If sockeye is a poor man’s chinook, then coho is simply a lighter-tasting version of sockeye. Of these three highly coveted species, coho salmon prices are consistently right in line with sockeye. This late-season salmon has a harvesting period between July and October in most U.S. watersheds. After you’ve splurged on chinook salmon in the spring, and feasted on sockeye during the middle of the summer, you can find extra variety and extra value as the year winds down by buying coho salmon.
While coho salmon have shown moderate success in being transplanted, their overall number can’t compete with pink or sockeye salmon. Even when accounting for the relatively large size of the coho species, the overall yield of silver salmon is smaller than all but chinook (king) salmon. Their larger range but smaller numbers leave a space for independent fishermen and niche fisheries to run lean operations and still find a market for their coho harvest. This salmon’s preference for smaller streams can also make it more difficult to target entire schools of coho salmon for harvesting. For the same reason, there may be less of a cost incentive for buying larger quantities of silver salmon, though shipping costs from Alaska are pretty much always cheaper with larger orders. We always recommend looking out for opportunities to join local buying clubs.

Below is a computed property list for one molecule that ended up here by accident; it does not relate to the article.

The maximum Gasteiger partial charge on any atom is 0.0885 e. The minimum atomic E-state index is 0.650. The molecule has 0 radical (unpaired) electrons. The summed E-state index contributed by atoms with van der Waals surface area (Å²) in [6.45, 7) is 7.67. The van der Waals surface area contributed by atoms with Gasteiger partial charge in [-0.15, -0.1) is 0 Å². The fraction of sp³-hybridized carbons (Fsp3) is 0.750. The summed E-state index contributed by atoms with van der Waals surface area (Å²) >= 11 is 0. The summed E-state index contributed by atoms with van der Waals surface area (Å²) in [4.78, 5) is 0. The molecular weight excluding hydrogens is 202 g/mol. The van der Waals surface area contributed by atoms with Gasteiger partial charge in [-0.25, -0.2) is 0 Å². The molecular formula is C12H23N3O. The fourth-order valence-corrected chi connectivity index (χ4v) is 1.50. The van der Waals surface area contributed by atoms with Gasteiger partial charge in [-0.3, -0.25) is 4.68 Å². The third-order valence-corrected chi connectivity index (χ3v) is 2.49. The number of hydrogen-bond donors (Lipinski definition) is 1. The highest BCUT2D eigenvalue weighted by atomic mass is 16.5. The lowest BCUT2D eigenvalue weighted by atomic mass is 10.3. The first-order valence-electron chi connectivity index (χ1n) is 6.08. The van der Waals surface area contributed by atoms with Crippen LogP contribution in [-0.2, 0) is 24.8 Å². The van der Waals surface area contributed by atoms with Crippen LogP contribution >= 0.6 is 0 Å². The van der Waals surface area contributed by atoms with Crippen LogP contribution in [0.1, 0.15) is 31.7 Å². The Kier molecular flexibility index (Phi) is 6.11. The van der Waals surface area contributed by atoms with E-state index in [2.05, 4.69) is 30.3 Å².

Coho Salmon Prices and Shipping Costs
|Company||Min. Order||Price/lb||Shipping*||Go To|
|Global Seafoods||10 lbs||$12.50||$15.76|
|Sizzlefish||3.5 lbs||$28.55||Free $99+|
|Seabear Smokehouse||2.25 lbs||$28.88||$19.99|
|Lummi Island Wild||1.5 lbs||$30.66||Free $100+|
|Vital Choice||1 lbs||$30.88||Free $99+|
Buying coho salmon is also a great time to consider portions vs fillets. The mid-sized salmon may be big enough to get a good yield from whole salmon fillets but not so big that they become impossible to cook. They’re also easy to cut down to portion size on your own, another reason why they’re a popular choice for cutlet pieces.
The large range but modest harvests of the coho salmon also makes it a more attractive target for small-scale labeling scams. The higher quality of wild-caught Alaskan salmon and the cost of transcontinental shipping creates an unfortunate incentive for people to pass off coho salmon from the Great Lakes and other isolated watersheds as though it were wild Alaskan salmon. We believe this to be a rare occurrence, but it’s something to be mindful of with unfamiliar brands and sources. That said, if you do have a fishing company that you trust, you can still find some of the best prices for highly coveted, wild-caught salmon.
Finally, especially if this is the first time ordering from the salmon company, be sure to double check the shipping address and leave notes for the delivery person to ensure you receive the shipment in a timely manner.